Fishing Bobber Techniques

Fishing Bobber Techniques
Bobber fishing is one of the easiest and most effective ways to fish. There are several ways to utilize a bobber in targeting different fish or different situations, and when used properly, simple techniques will allow you to catch more fish.

Still Fishing

Still fishing is the technique of using a stationary bobber to hold bait at a certain level in the water. There are several types of bobbers available to use depending on the depth you are going to be fishing. The bobber is set to the depth you want the bait to be at. It is then cast out and the angler waits until they see signs that they are getting a bite. Live bait is the most popular bait for still fishing for most species.

Wind Drifting

Perch and walleye feed on moving schools of bait fish during the early morning and evening hours. Wind drifting is a perfect technique to cover the areas that hold bait fish without spooking the fish. Drifting slowing is recommended so if the boat is drifting too fast by not anchoring it, a drift sock can be used. A drift sock is a device that is attached to the boat that creates drag to slow the drift of the boat. Slip bobbers are the best choice for wind drifting as they can be easily changed according to the depth changes. A simple slip bobber is rigged with a small hook or jig head and set at a depth of just off the bottom. Minnows, wax worms or night crawlers are the preferred bait, while artificial grubs are a good choice when live bait is not available.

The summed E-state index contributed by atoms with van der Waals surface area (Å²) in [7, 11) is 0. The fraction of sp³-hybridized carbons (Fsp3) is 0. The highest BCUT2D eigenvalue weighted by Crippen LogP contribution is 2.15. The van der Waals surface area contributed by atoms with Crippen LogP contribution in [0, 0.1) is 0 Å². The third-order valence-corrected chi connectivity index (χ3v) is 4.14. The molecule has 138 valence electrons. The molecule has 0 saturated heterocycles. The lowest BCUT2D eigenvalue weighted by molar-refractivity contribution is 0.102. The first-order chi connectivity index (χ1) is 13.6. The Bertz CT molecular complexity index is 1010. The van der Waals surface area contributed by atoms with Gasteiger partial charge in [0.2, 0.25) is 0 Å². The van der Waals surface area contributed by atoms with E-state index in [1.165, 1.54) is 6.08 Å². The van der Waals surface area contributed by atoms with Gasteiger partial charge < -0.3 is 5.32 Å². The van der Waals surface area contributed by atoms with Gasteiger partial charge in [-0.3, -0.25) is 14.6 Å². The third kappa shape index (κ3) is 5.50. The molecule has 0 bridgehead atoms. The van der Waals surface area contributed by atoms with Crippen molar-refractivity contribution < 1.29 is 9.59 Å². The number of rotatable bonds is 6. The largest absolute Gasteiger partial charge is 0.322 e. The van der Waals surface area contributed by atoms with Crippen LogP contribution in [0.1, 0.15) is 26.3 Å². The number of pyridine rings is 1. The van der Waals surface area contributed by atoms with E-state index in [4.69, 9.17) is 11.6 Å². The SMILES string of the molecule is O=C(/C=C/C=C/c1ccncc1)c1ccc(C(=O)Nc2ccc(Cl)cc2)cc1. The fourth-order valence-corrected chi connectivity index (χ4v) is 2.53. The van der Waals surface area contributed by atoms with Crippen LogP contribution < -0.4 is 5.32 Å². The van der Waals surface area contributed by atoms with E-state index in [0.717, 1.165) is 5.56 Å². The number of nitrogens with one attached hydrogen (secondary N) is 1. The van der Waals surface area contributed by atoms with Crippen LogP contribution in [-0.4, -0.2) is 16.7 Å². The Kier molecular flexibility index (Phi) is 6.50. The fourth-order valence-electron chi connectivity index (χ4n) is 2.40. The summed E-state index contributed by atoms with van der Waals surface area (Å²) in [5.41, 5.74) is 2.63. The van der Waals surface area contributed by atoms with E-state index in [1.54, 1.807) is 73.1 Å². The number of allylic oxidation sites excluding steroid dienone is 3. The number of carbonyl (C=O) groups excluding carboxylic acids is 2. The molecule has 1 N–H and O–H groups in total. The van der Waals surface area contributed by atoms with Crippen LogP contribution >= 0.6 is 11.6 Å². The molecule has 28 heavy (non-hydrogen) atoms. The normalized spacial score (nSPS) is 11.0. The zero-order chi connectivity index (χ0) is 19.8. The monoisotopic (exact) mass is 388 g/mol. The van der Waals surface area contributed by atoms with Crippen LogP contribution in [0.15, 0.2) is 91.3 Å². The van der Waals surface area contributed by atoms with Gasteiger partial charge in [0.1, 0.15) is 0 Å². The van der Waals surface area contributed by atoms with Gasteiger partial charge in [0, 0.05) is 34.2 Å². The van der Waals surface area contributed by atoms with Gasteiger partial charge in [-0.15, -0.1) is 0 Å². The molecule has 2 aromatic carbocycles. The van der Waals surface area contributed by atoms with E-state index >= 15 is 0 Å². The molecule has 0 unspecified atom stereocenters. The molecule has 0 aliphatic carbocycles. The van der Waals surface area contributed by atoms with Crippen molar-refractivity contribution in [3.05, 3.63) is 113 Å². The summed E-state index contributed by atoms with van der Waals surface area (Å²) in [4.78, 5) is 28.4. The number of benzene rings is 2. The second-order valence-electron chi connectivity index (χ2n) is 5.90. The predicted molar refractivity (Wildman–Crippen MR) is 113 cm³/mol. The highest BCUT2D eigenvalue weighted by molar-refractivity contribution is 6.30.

Current Drifting

Bobbers are often used in river or streams to catch trout, salmon and steelhead as they provide the perfect means of keeping a lure or bait bouncing along the bottom. Slip bobbers or a fixed-type bobber are used with several different types of baits, depending on the fishing conditions. Jigs and treble hooks baited with egg clusters or sand shrimp work well in many locations in the nation. Pink worms as used in bass fishing also work well when drifted under a bobber. The bobber setup is cast upstream and allowed to work its way downstream with as little help as possible, as to make the bait's movements natural.

Article Written By Matthew Knight

Based in Southwestern Michigan, Matthew Knight has been writing outdoor and technology articles since 2008. His articles appear on various websites. He holds a bachelor's degree in computer information systems from Western Michigan University.

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